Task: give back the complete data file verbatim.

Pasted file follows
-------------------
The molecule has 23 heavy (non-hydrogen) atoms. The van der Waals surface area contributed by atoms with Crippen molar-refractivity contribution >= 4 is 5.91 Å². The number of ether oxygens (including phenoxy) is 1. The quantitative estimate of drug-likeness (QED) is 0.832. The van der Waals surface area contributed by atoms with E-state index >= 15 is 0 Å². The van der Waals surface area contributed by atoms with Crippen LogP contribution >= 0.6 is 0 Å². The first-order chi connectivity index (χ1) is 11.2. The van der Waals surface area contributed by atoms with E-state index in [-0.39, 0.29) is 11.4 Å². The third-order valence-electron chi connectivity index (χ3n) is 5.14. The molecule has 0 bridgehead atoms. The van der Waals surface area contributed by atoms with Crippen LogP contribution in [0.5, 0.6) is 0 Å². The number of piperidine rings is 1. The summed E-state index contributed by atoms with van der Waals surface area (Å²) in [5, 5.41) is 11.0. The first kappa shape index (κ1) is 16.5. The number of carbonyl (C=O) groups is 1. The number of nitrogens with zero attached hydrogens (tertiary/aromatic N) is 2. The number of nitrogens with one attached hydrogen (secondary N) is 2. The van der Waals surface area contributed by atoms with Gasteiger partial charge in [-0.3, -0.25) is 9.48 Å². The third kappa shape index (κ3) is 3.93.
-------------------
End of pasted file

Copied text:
The molecule has 23 heavy (non-hydrogen) atoms. The van der Waals surface area contributed by atoms with Crippen molar-refractivity contribution >= 4 is 5.91 Å². The number of ether oxygens (including phenoxy) is 1. The quantitative estimate of drug-likeness (QED) is 0.832. The van der Waals surface area contributed by atoms with E-state index >= 15 is 0 Å². The van der Waals surface area contributed by atoms with Crippen LogP contribution >= 0.6 is 0 Å². The first-order chi connectivity index (χ1) is 11.2. The van der Waals surface area contributed by atoms with E-state index in [-0.39, 0.29) is 11.4 Å². The third-order valence-electron chi connectivity index (χ3n) is 5.14. The molecule has 0 bridgehead atoms. The van der Waals surface area contributed by atoms with Crippen LogP contribution in [0.5, 0.6) is 0 Å². The number of piperidine rings is 1. The summed E-state index contributed by atoms with van der Waals surface area (Å²) in [5, 5.41) is 11.0. The first kappa shape index (κ1) is 16.5. The number of carbonyl (C=O) groups is 1. The number of nitrogens with zero attached hydrogens (tertiary/aromatic N) is 2. The number of nitrogens with one attached hydrogen (secondary N) is 2. The van der Waals surface area contributed by atoms with Gasteiger partial charge in [-0.3, -0.25) is 9.48 Å². The third kappa shape index (κ3) is 3.93.